I prefer to go into a book knowing as little as possible about the story and I was glad I did not read any of the summary on the back cover of the book, because it tells way more than I want to know. But that is just me. Some of the reviews and posts listed below go into more detail of the story, if you are looking for more.

In the Spotlight by Confessions of a Mystery Novelist...
Karen Meek's review at Eurocrime

Please visit the post at Mysteries in Paradise to check out other entries for the letter N.

This is the third translated book I have read this year and will count for the Books in Translation Reading Challenge.



24 comments:

  1. I liked the premise of the plot. :)

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    1. Scott, I liked it too. Very different.

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  2. TracyK: I enjoyed Borkmann’s Point but have not read any more of his books. There is no specific reason beyond not adding to the TBR pile.

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    1. Bill, I know exactly what you mean. But I still hope to get to that book soonish. The first one was such a fast read.

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  3. Tracy, translated works seem to be the flavour of the season and I'm beginning to feel the pinch for not reading my share of books from different parts of the world. This is an interesting submission for your Books in Translation Reading Challenge. I'm also noticing the evolution of the modern sleuth or detective who, I think, is no longer infallible.

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    1. You are correct, Prashant, and I am joining the crowd. I like reading about different cultures... but still mostly via mystery novels.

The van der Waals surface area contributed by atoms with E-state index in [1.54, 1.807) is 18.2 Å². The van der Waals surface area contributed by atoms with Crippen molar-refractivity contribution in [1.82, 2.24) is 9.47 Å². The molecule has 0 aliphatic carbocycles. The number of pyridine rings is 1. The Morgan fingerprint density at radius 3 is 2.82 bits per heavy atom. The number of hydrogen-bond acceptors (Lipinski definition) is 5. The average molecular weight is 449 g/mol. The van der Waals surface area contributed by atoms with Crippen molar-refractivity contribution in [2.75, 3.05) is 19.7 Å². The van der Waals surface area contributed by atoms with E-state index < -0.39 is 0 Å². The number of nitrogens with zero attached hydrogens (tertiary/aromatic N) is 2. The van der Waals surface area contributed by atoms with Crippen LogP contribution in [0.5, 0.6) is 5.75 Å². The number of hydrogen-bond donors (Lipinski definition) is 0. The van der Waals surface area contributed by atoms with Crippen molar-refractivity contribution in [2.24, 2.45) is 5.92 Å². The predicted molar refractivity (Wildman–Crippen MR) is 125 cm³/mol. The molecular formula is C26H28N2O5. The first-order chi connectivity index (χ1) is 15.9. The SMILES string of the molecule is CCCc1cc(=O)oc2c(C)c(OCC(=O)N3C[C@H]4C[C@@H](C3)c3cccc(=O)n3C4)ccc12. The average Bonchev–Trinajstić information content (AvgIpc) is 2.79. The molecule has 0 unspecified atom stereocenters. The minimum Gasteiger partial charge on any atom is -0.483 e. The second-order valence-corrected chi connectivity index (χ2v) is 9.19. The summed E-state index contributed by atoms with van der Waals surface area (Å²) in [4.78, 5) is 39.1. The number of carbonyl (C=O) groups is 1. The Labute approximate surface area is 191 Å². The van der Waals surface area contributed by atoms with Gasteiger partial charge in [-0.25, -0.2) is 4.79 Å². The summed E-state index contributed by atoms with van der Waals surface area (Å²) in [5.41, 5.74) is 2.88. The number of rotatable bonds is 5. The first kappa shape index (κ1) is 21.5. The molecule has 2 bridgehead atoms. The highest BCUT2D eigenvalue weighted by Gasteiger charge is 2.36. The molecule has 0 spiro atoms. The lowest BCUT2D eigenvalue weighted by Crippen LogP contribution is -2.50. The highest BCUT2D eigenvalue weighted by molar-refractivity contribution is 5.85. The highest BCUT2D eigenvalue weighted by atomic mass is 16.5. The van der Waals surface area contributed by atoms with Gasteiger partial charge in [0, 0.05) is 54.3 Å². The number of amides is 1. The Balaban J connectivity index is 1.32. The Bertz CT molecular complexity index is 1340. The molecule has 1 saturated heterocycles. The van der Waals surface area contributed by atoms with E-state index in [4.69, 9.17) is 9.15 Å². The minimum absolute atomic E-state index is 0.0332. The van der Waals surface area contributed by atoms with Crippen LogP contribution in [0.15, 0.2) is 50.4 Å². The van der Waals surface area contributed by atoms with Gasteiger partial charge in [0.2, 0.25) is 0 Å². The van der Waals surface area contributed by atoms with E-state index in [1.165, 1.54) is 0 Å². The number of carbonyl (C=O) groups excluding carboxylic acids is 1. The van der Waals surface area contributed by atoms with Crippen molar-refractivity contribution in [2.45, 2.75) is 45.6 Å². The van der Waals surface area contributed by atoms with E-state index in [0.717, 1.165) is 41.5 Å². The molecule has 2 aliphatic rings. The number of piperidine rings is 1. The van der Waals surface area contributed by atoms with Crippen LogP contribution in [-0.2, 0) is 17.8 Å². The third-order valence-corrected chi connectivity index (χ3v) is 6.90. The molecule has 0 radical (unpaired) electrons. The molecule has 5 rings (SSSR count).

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  4. Tracy, hopefully I can get this one read in the next month or so. It's near the top of the pile. Your review just inched it closer to the top!

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    1. Col, I think it is the type of book you will like. I will be looking for your review.

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  5. I haven't read Hakan Nesser. My sister read Unlucky Lottery. I found it very funny that my sister got so irritated with Van Veeteren for chewing toothpicks. Mind's Eye does sound like an interesting book I will try it. And does he chew toothpicks in this one, if yes, I will recommend this to my sister.

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    1. Valli, Van Veeteren does chew on toothpicks and it is an annoying habit. And he plays badminton, which seems a strange sport to choose.